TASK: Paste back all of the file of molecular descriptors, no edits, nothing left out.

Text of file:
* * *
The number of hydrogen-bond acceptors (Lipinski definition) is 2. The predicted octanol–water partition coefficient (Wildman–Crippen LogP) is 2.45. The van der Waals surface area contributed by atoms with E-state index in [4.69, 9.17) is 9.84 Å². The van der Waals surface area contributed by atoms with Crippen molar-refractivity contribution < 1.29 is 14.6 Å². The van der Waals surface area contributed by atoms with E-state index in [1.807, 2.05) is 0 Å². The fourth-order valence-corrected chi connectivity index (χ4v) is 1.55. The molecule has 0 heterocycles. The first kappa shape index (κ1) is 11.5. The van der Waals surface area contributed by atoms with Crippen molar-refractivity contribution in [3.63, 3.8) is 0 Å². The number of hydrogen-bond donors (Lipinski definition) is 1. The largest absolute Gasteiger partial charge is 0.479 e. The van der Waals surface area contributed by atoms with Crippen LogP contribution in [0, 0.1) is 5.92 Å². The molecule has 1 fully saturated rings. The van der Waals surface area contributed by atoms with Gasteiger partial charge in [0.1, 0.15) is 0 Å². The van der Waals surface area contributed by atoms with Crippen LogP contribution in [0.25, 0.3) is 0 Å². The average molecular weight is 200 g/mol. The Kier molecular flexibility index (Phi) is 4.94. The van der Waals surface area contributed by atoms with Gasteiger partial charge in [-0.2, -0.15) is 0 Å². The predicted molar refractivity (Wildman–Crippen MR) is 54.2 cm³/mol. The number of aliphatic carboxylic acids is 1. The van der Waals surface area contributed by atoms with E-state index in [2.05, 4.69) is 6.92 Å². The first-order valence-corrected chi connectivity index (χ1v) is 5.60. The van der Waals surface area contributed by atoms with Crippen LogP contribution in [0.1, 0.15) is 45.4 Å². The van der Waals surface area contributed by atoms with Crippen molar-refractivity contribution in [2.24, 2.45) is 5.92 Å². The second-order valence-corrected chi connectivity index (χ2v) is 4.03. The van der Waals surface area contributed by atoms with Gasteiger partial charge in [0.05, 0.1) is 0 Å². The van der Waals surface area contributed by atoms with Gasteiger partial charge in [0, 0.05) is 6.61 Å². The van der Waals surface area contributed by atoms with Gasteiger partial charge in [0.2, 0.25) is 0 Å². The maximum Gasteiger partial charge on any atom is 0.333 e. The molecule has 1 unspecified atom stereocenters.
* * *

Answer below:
The number of hydrogen-bond acceptors (Lipinski definition) is 2. The predicted octanol–water partition coefficient (Wildman–Crippen LogP) is 2.45. The van der Waals surface area contributed by atoms with E-state index in [4.69, 9.17) is 9.84 Å². The van der Waals surface area contributed by atoms with Crippen molar-refractivity contribution < 1.29 is 14.6 Å². The van der Waals surface area contributed by atoms with E-state index in [1.807, 2.05) is 0 Å². The fourth-order valence-corrected chi connectivity index (χ4v) is 1.55. The molecule has 0 heterocycles. The first kappa shape index (κ1) is 11.5. The van der Waals surface area contributed by atoms with Crippen molar-refractivity contribution in [3.63, 3.8) is 0 Å². The number of hydrogen-bond donors (Lipinski definition) is 1. The largest absolute Gasteiger partial charge is 0.479 e. The van der Waals surface area contributed by atoms with Crippen LogP contribution in [0, 0.1) is 5.92 Å². The molecule has 1 fully saturated rings. The van der Waals surface area contributed by atoms with Gasteiger partial charge in [0.1, 0.15) is 0 Å². The van der Waals surface area contributed by atoms with Crippen LogP contribution in [0.25, 0.3) is 0 Å². The average molecular weight is 200 g/mol. The Kier molecular flexibility index (Phi) is 4.94. The van der Waals surface area contributed by atoms with Gasteiger partial charge in [-0.2, -0.15) is 0 Å². The predicted molar refractivity (Wildman–Crippen MR) is 54.2 cm³/mol. The number of aliphatic carboxylic acids is 1. The van der Waals surface area contributed by atoms with E-state index in [2.05, 4.69) is 6.92 Å². The first-order valence-corrected chi connectivity index (χ1v) is 5.60. The van der Waals surface area contributed by atoms with Crippen LogP contribution in [0.1, 0.15) is 45.4 Å². The van der Waals surface area contributed by atoms with Crippen molar-refractivity contribution in [2.24, 2.45) is 5.92 Å². The second-order valence-corrected chi connectivity index (χ2v) is 4.03. The van der Waals surface area contributed by atoms with Gasteiger partial charge in [0.05, 0.1) is 0 Å². The van der Waals surface area contributed by atoms with Gasteiger partial charge in [0, 0.05) is 6.61 Å². The van der Waals surface area contributed by atoms with Gasteiger partial charge in [0.2, 0.25) is 0 Å². The maximum Gasteiger partial charge on any atom is 0.333 e. The molecule has 1 unspecified atom stereocenters.